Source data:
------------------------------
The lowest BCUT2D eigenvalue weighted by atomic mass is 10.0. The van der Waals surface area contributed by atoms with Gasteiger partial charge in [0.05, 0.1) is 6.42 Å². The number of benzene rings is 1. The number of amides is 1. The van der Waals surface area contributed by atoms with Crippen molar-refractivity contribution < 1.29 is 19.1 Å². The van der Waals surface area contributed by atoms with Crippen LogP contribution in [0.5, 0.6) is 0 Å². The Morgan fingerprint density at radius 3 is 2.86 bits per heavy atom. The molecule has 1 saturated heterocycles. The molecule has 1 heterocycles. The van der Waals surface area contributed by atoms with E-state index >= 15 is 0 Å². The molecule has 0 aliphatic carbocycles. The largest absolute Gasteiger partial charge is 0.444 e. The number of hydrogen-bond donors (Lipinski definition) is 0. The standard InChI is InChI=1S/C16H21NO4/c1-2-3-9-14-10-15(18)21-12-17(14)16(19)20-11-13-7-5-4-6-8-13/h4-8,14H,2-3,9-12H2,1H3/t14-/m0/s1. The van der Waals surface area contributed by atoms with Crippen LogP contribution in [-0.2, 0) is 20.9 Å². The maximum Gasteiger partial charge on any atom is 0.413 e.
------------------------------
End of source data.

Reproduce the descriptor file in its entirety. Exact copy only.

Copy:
The lowest BCUT2D eigenvalue weighted by atomic mass is 10.0. The van der Waals surface area contributed by atoms with Gasteiger partial charge in [0.05, 0.1) is 6.42 Å². The number of benzene rings is 1. The number of amides is 1. The van der Waals surface area contributed by atoms with Crippen molar-refractivity contribution < 1.29 is 19.1 Å². The van der Waals surface area contributed by atoms with Crippen LogP contribution in [0.5, 0.6) is 0 Å². The Morgan fingerprint density at radius 3 is 2.86 bits per heavy atom. The molecule has 1 saturated heterocycles. The molecule has 1 heterocycles. The van der Waals surface area contributed by atoms with E-state index >= 15 is 0 Å². The molecule has 0 aliphatic carbocycles. The largest absolute Gasteiger partial charge is 0.444 e. The number of hydrogen-bond donors (Lipinski definition) is 0. The standard InChI is InChI=1S/C16H21NO4/c1-2-3-9-14-10-15(18)21-12-17(14)16(19)20-11-13-7-5-4-6-8-13/h4-8,14H,2-3,9-12H2,1H3/t14-/m0/s1. The van der Waals surface area contributed by atoms with Crippen LogP contribution in [-0.2, 0) is 20.9 Å². The maximum Gasteiger partial charge on any atom is 0.413 e.